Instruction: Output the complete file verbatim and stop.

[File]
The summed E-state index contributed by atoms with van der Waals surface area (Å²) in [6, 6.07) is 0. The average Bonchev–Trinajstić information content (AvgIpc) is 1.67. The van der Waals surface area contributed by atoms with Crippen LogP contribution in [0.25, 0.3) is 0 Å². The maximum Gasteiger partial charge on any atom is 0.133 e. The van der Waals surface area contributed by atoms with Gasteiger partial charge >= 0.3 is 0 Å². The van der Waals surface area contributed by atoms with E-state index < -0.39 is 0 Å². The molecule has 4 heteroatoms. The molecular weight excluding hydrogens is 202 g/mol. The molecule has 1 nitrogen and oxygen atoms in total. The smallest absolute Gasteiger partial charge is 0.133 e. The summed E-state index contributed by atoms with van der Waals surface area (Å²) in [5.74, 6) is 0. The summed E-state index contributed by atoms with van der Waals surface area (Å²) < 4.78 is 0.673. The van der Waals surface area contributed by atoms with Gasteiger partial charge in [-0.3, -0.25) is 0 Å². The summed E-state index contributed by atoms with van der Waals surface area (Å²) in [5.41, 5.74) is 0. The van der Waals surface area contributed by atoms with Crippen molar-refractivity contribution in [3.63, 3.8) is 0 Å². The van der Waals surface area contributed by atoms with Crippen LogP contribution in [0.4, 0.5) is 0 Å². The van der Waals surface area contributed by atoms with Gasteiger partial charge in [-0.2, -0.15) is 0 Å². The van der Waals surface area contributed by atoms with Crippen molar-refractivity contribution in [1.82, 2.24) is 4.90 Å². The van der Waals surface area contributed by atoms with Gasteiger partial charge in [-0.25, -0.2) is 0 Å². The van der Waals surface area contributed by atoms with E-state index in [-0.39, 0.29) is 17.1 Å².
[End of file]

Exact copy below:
The summed E-state index contributed by atoms with van der Waals surface area (Å²) in [6, 6.07) is 0. The average Bonchev–Trinajstić information content (AvgIpc) is 1.67. The van der Waals surface area contributed by atoms with Crippen LogP contribution in [0.25, 0.3) is 0 Å². The maximum Gasteiger partial charge on any atom is 0.133 e. The van der Waals surface area contributed by atoms with Gasteiger partial charge >= 0.3 is 0 Å². The van der Waals surface area contributed by atoms with E-state index < -0.39 is 0 Å². The molecule has 4 heteroatoms. The molecular weight excluding hydrogens is 202 g/mol. The molecule has 1 nitrogen and oxygen atoms in total. The smallest absolute Gasteiger partial charge is 0.133 e. The summed E-state index contributed by atoms with van der Waals surface area (Å²) in [5.74, 6) is 0. The summed E-state index contributed by atoms with van der Waals surface area (Å²) < 4.78 is 0.673. The van der Waals surface area contributed by atoms with Gasteiger partial charge in [-0.3, -0.25) is 0 Å². The summed E-state index contributed by atoms with van der Waals surface area (Å²) in [5.41, 5.74) is 0. The van der Waals surface area contributed by atoms with Crippen molar-refractivity contribution in [3.63, 3.8) is 0 Å². The van der Waals surface area contributed by atoms with Crippen LogP contribution in [0.4, 0.5) is 0 Å². The van der Waals surface area contributed by atoms with Gasteiger partial charge in [-0.2, -0.15) is 0 Å². The van der Waals surface area contributed by atoms with Crippen molar-refractivity contribution in [1.82, 2.24) is 4.90 Å². The van der Waals surface area contributed by atoms with Gasteiger partial charge in [-0.25, -0.2) is 0 Å². The van der Waals surface area contributed by atoms with E-state index in [-0.39, 0.29) is 17.1 Å².